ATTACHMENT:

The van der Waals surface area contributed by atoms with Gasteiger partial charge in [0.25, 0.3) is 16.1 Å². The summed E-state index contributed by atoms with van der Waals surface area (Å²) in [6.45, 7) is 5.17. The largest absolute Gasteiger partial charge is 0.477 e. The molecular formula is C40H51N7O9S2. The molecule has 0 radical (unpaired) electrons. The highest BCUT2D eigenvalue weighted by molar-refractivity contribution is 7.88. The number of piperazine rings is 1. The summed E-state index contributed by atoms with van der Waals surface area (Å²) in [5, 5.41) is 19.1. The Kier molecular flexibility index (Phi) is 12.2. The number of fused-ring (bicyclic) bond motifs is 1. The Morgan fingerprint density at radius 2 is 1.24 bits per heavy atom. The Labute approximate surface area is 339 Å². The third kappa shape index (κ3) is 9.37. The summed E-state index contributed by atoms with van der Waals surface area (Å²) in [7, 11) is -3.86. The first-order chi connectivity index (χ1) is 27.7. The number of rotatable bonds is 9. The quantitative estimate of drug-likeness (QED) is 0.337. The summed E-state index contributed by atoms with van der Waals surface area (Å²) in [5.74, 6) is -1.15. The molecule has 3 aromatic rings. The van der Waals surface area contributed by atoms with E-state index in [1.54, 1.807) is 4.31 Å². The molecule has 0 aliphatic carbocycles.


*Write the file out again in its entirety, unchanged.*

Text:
The van der Waals surface area contributed by atoms with Gasteiger partial charge in [0.25, 0.3) is 16.1 Å². The summed E-state index contributed by atoms with van der Waals surface area (Å²) in [6.45, 7) is 5.17. The largest absolute Gasteiger partial charge is 0.477 e. The molecular formula is C40H51N7O9S2. The molecule has 0 radical (unpaired) electrons. The highest BCUT2D eigenvalue weighted by molar-refractivity contribution is 7.88. The number of piperazine rings is 1. The summed E-state index contributed by atoms with van der Waals surface area (Å²) in [5, 5.41) is 19.1. The Kier molecular flexibility index (Phi) is 12.2. The number of fused-ring (bicyclic) bond motifs is 1. The Morgan fingerprint density at radius 2 is 1.24 bits per heavy atom. The Labute approximate surface area is 339 Å². The third kappa shape index (κ3) is 9.37. The summed E-state index contributed by atoms with van der Waals surface area (Å²) in [7, 11) is -3.86. The first-order chi connectivity index (χ1) is 27.7. The number of rotatable bonds is 9. The quantitative estimate of drug-likeness (QED) is 0.337. The summed E-state index contributed by atoms with van der Waals surface area (Å²) in [5.74, 6) is -1.15. The molecule has 3 aromatic rings. The van der Waals surface area contributed by atoms with E-state index in [1.54, 1.807) is 4.31 Å². The molecule has 0 aliphatic carbocycles.